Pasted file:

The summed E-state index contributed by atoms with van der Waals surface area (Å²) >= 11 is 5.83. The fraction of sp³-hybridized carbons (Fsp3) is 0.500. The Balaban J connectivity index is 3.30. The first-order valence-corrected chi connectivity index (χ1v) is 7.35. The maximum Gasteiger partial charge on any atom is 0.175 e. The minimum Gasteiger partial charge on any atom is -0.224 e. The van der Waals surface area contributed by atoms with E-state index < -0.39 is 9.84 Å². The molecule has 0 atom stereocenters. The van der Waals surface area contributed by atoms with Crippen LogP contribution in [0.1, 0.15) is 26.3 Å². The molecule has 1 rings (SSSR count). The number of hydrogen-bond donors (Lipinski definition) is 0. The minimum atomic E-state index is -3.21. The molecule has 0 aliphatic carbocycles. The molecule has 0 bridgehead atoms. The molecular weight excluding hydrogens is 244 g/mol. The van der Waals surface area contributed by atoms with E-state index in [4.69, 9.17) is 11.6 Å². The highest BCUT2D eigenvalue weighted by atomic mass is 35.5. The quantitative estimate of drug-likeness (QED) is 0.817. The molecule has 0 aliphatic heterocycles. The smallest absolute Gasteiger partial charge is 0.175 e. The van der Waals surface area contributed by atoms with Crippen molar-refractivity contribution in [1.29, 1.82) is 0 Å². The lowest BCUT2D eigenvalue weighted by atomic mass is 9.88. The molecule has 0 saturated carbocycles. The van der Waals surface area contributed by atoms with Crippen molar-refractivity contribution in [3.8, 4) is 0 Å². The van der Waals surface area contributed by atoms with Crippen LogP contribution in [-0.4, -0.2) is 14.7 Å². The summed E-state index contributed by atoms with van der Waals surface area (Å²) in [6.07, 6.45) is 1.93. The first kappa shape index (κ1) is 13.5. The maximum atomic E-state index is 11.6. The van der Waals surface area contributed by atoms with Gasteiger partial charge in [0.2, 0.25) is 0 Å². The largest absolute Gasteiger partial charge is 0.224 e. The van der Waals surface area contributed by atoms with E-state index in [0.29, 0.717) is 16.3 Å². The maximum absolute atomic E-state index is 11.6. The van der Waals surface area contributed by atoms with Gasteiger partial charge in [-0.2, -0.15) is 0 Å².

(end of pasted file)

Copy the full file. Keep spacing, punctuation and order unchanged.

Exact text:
The summed E-state index contributed by atoms with van der Waals surface area (Å²) >= 11 is 5.83. The fraction of sp³-hybridized carbons (Fsp3) is 0.500. The Balaban J connectivity index is 3.30. The first-order valence-corrected chi connectivity index (χ1v) is 7.35. The maximum Gasteiger partial charge on any atom is 0.175 e. The minimum Gasteiger partial charge on any atom is -0.224 e. The van der Waals surface area contributed by atoms with E-state index < -0.39 is 9.84 Å². The molecule has 0 atom stereocenters. The van der Waals surface area contributed by atoms with Crippen LogP contribution in [0.1, 0.15) is 26.3 Å². The molecule has 1 rings (SSSR count). The number of hydrogen-bond donors (Lipinski definition) is 0. The minimum atomic E-state index is -3.21. The molecule has 0 aliphatic carbocycles. The molecule has 0 bridgehead atoms. The molecular weight excluding hydrogens is 244 g/mol. The van der Waals surface area contributed by atoms with E-state index in [4.69, 9.17) is 11.6 Å². The highest BCUT2D eigenvalue weighted by atomic mass is 35.5. The quantitative estimate of drug-likeness (QED) is 0.817. The molecule has 0 aliphatic heterocycles. The smallest absolute Gasteiger partial charge is 0.175 e. The van der Waals surface area contributed by atoms with Crippen molar-refractivity contribution in [1.29, 1.82) is 0 Å². The lowest BCUT2D eigenvalue weighted by atomic mass is 9.88. The molecule has 0 saturated carbocycles. The van der Waals surface area contributed by atoms with Crippen molar-refractivity contribution in [3.8, 4) is 0 Å². The van der Waals surface area contributed by atoms with Crippen LogP contribution in [-0.4, -0.2) is 14.7 Å². The summed E-state index contributed by atoms with van der Waals surface area (Å²) in [6.07, 6.45) is 1.93. The first kappa shape index (κ1) is 13.5. The maximum atomic E-state index is 11.6. The van der Waals surface area contributed by atoms with Gasteiger partial charge in [0.2, 0.25) is 0 Å². The largest absolute Gasteiger partial charge is 0.224 e. The van der Waals surface area contributed by atoms with E-state index in [0.29, 0.717) is 16.3 Å². The maximum absolute atomic E-state index is 11.6. The van der Waals surface area contributed by atoms with Gasteiger partial charge in [-0.2, -0.15) is 0 Å².